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WTF why do you want to do this?

"Because we can"

Well, the actual reason I did this is because the operating system on my laptop just broke down and I don't have any USB drives lying around. But I have a Walkman, another computer that runs Linux, and a good Internet connection.

(Pretty rare scenario, I admit.)1

A little bit of background

To be specific, I'm using a ZX300a. If you really want to try this, just check you have a Walkman that supports USB Mass Storage mode. This mode basically turns the device into a USB flash drive.

Most Walkmans which runs the proprietary system (which is actually based on Linux2) use this mode, but some models that uses Android does not support it (such models use the crappy MTP protocol).

Thanks to the UEFI specification, on a USB drive, it is quite simple to make an OS to boot. Just copy everything to the FAT32-formatted partition on the USB drive and voilĂ ! It's that simple.

However, since the Walkman is never meant to be used as a USB drive, there's some issues:

  • The drive letter is not ARCH_201910 (name may vary based on the specific archiso version you are using).

  • Walkman's OS "intelligently" shuts down the Mass Storage mode if it thinks it is disconnected from the computer.

    • Thus, you have to be fast on turning on the USB Mass Storage mode just after the computer is launched.

    • Also, after the Linux kernel is loaded and is initializing hardware, the mode is automatically disabled. A manual mount of the drive is needed.

Fortunately, these problems can be bypassed relatively easily.


If you still think this is cool and want to try it out, here's how you do it.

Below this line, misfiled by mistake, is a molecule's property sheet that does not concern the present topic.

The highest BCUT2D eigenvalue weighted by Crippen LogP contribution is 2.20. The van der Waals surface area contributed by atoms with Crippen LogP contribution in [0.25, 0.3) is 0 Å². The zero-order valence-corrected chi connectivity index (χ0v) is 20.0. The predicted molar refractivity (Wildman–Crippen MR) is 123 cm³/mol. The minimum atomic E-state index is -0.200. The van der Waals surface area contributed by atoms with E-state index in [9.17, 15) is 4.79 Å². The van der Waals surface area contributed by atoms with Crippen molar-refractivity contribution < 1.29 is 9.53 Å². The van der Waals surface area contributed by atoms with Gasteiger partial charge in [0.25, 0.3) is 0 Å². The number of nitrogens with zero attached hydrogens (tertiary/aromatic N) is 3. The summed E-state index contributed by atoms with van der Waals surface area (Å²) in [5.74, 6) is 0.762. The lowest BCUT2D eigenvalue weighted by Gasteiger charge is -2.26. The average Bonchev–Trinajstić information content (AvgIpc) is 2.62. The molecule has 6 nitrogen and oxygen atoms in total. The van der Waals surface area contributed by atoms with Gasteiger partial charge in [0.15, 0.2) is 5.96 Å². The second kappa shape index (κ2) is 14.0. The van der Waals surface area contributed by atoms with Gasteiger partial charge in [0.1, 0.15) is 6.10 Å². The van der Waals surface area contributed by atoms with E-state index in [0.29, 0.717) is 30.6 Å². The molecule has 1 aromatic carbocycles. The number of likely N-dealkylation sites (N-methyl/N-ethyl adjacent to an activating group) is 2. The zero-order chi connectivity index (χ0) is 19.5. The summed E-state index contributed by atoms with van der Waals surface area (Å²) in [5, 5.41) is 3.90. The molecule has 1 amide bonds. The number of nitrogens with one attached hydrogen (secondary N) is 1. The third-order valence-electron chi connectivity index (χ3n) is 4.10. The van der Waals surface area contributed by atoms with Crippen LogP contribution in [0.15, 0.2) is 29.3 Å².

Prepare the Walkman

First, grab a computer and download the latest archiso. For now the latest version is 2019-10, so I'll use this as an example.

Then, connect the Walkman to the computer and enable Mass Storage mode. Mount the internal partition to a mount point of your choice, and copy all files from the archiso to the Walkman partition.

Just in case you don't know how to mount a ISO image to a mount point, here's how you do it:

sudo mount -t iso9660 -o loop archlinux-2019.10.01-x86_64.iso /mnt/iso

Then, edit $WM_DIR/loader/entries/archiso-x86_64.conf. Change the options line to3 (find your own disk id by using ls -al /dev/disk/by-id)

options archisobasedir=arch archisodevice=/dev/disk/by-id/usb-SONY_WALKMAN_1234567890ABCD-0:0


Now, umount all partition of the Walkman, disable Mass Storage mode, and plug it into the desired computer.

Start the desired computer, (quickly) enable the USB Mass Storage mode on Walkman and press F12 to choose boot device at the same time. Timing is essential here.

There should be two options appear at the Boot Menu. One is USB FDD: SONY WALKMAN and the other one is USB HDD: SONY WALKMAN. It seems that the FDD drive corresponds to the internal memory and the HDD drive corresponds to the SD card. So use the FDD one.

Two Walkman USB devices in the boot menu

Then choose to boot from archiso. After the kernel is loaded, the Walkman disables the Mass Storage mode so the kernel cannot find the /run/archiso/bootmnt partition. Nasty little Walkman.

Confused Arch Linux and naughty Walkman

So we have to do it manually. After the Walkman finishes refreshing database, turn on Mass Storage once again. Then in the interactive fallback shell, type

mount /dev/disk/by-id/usb-SONY_WALKMAN_1234567890ABCD-0:0 /run/archiso/bootmnt

Now archiso has everything it needs to boot and it should go through the boot process flawlessly and take you to the shell. Hooray!

Going through the normal boot process
We have access to the archiso environment!

Then what?

Then? You can just use your archiso as normal. Repair broken Linux, install Arch Linux, whatever you want. It's just archiso, after all.


If, unfortunately, you encounter a similar situation but have a rooted Android phone, try DriveDroid. It actually has served me very well since the Android 4.4 KitKat age, but unfortunately on that day it is not working properly. Probably due to Android 10. Anyway, much more convenient than setting up a Walkman.


You can actually find the source code for ZX300 here, on Sony's website.